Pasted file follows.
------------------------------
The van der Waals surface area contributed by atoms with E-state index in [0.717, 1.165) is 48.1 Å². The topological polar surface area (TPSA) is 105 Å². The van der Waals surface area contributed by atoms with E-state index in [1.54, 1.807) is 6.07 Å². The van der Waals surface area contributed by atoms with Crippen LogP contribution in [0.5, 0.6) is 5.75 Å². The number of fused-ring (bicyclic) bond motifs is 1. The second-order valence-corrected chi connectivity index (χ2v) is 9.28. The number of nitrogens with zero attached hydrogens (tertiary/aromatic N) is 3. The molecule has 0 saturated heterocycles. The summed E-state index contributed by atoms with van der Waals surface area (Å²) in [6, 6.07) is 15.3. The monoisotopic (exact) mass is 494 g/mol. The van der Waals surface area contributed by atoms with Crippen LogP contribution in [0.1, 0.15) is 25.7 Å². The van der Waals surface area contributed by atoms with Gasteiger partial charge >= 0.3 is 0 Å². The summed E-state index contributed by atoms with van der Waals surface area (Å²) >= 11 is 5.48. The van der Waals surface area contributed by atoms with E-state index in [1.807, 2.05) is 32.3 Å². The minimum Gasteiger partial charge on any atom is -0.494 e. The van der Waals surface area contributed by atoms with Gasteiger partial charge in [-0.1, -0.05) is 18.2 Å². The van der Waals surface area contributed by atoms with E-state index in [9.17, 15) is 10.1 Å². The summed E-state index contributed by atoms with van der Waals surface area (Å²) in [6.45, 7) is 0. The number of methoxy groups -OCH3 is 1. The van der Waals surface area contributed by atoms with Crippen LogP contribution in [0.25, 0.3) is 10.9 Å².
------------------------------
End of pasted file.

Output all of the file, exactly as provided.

The van der Waals surface area contributed by atoms with E-state index in [0.717, 1.165) is 48.1 Å². The topological polar surface area (TPSA) is 105 Å². The van der Waals surface area contributed by atoms with E-state index in [1.54, 1.807) is 6.07 Å². The van der Waals surface area contributed by atoms with Crippen LogP contribution in [0.5, 0.6) is 5.75 Å². The number of fused-ring (bicyclic) bond motifs is 1. The second-order valence-corrected chi connectivity index (χ2v) is 9.28. The number of nitrogens with zero attached hydrogens (tertiary/aromatic N) is 3. The molecule has 0 saturated heterocycles. The summed E-state index contributed by atoms with van der Waals surface area (Å²) in [6, 6.07) is 15.3. The monoisotopic (exact) mass is 494 g/mol. The van der Waals surface area contributed by atoms with Crippen LogP contribution in [0.1, 0.15) is 25.7 Å². The van der Waals surface area contributed by atoms with Gasteiger partial charge >= 0.3 is 0 Å². The summed E-state index contributed by atoms with van der Waals surface area (Å²) >= 11 is 5.48. The van der Waals surface area contributed by atoms with E-state index in [1.807, 2.05) is 32.3 Å². The minimum Gasteiger partial charge on any atom is -0.494 e. The van der Waals surface area contributed by atoms with Gasteiger partial charge in [-0.1, -0.05) is 18.2 Å². The van der Waals surface area contributed by atoms with E-state index in [9.17, 15) is 10.1 Å². The summed E-state index contributed by atoms with van der Waals surface area (Å²) in [6.45, 7) is 0. The number of methoxy groups -OCH3 is 1. The van der Waals surface area contributed by atoms with Crippen LogP contribution in [0.25, 0.3) is 10.9 Å².